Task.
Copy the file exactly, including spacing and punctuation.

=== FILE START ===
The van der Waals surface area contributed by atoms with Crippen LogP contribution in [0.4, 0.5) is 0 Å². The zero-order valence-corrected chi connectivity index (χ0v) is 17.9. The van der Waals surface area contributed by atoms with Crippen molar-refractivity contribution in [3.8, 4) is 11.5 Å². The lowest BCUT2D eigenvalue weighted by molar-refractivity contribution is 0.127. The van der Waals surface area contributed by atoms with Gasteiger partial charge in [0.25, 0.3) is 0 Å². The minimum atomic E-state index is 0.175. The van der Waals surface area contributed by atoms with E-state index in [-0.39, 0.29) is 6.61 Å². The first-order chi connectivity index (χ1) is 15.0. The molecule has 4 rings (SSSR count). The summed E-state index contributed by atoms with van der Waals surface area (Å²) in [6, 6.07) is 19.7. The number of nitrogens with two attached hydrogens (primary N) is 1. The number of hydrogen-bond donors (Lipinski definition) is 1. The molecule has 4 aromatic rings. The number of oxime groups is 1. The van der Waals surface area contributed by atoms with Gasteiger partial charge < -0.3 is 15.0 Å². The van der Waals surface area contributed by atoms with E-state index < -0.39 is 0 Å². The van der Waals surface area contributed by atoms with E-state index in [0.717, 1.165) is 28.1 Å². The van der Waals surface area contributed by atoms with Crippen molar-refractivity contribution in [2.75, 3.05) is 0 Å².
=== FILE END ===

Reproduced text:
The van der Waals surface area contributed by atoms with Crippen LogP contribution in [0.4, 0.5) is 0 Å². The zero-order valence-corrected chi connectivity index (χ0v) is 17.9. The van der Waals surface area contributed by atoms with Crippen molar-refractivity contribution in [3.8, 4) is 11.5 Å². The lowest BCUT2D eigenvalue weighted by molar-refractivity contribution is 0.127. The van der Waals surface area contributed by atoms with Gasteiger partial charge in [0.25, 0.3) is 0 Å². The minimum atomic E-state index is 0.175. The van der Waals surface area contributed by atoms with E-state index in [-0.39, 0.29) is 6.61 Å². The first-order chi connectivity index (χ1) is 15.0. The molecule has 4 rings (SSSR count). The summed E-state index contributed by atoms with van der Waals surface area (Å²) in [6, 6.07) is 19.7. The number of nitrogens with two attached hydrogens (primary N) is 1. The number of hydrogen-bond donors (Lipinski definition) is 1. The molecule has 4 aromatic rings. The number of oxime groups is 1. The van der Waals surface area contributed by atoms with Gasteiger partial charge < -0.3 is 15.0 Å². The van der Waals surface area contributed by atoms with E-state index < -0.39 is 0 Å². The van der Waals surface area contributed by atoms with E-state index in [0.717, 1.165) is 28.1 Å². The van der Waals surface area contributed by atoms with Crippen molar-refractivity contribution in [2.75, 3.05) is 0 Å².